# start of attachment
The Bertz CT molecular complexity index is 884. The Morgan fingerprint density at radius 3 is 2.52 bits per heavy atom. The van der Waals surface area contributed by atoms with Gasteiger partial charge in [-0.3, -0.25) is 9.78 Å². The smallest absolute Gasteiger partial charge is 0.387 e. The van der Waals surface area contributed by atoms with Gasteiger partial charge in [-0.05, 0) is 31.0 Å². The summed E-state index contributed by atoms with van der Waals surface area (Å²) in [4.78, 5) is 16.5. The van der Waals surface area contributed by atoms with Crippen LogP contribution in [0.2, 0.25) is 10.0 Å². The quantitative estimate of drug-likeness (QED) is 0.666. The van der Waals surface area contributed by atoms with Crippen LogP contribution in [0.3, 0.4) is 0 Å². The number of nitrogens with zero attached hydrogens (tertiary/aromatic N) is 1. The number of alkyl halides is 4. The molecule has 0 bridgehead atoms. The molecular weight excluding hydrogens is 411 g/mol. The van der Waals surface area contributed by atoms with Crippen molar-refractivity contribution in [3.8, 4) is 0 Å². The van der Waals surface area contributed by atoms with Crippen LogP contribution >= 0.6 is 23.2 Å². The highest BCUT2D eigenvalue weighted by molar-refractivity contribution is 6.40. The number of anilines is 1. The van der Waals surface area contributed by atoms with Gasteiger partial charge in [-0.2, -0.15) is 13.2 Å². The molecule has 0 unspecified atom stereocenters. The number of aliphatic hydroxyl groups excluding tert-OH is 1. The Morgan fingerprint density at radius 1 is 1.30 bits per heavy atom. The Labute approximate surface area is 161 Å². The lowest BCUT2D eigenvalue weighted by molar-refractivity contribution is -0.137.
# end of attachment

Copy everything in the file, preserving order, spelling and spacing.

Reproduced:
The Bertz CT molecular complexity index is 884. The Morgan fingerprint density at radius 3 is 2.52 bits per heavy atom. The van der Waals surface area contributed by atoms with Gasteiger partial charge in [-0.3, -0.25) is 9.78 Å². The smallest absolute Gasteiger partial charge is 0.387 e. The van der Waals surface area contributed by atoms with Gasteiger partial charge in [-0.05, 0) is 31.0 Å². The summed E-state index contributed by atoms with van der Waals surface area (Å²) in [4.78, 5) is 16.5. The van der Waals surface area contributed by atoms with Crippen LogP contribution in [0.2, 0.25) is 10.0 Å². The quantitative estimate of drug-likeness (QED) is 0.666. The van der Waals surface area contributed by atoms with Crippen LogP contribution in [0.3, 0.4) is 0 Å². The number of nitrogens with zero attached hydrogens (tertiary/aromatic N) is 1. The number of alkyl halides is 4. The molecule has 0 bridgehead atoms. The molecular weight excluding hydrogens is 411 g/mol. The van der Waals surface area contributed by atoms with Crippen molar-refractivity contribution in [3.8, 4) is 0 Å². The van der Waals surface area contributed by atoms with Crippen LogP contribution >= 0.6 is 23.2 Å². The highest BCUT2D eigenvalue weighted by molar-refractivity contribution is 6.40. The number of anilines is 1. The van der Waals surface area contributed by atoms with Gasteiger partial charge in [-0.2, -0.15) is 13.2 Å². The molecule has 0 unspecified atom stereocenters. The number of aliphatic hydroxyl groups excluding tert-OH is 1. The Morgan fingerprint density at radius 1 is 1.30 bits per heavy atom. The Labute approximate surface area is 161 Å². The lowest BCUT2D eigenvalue weighted by molar-refractivity contribution is -0.137.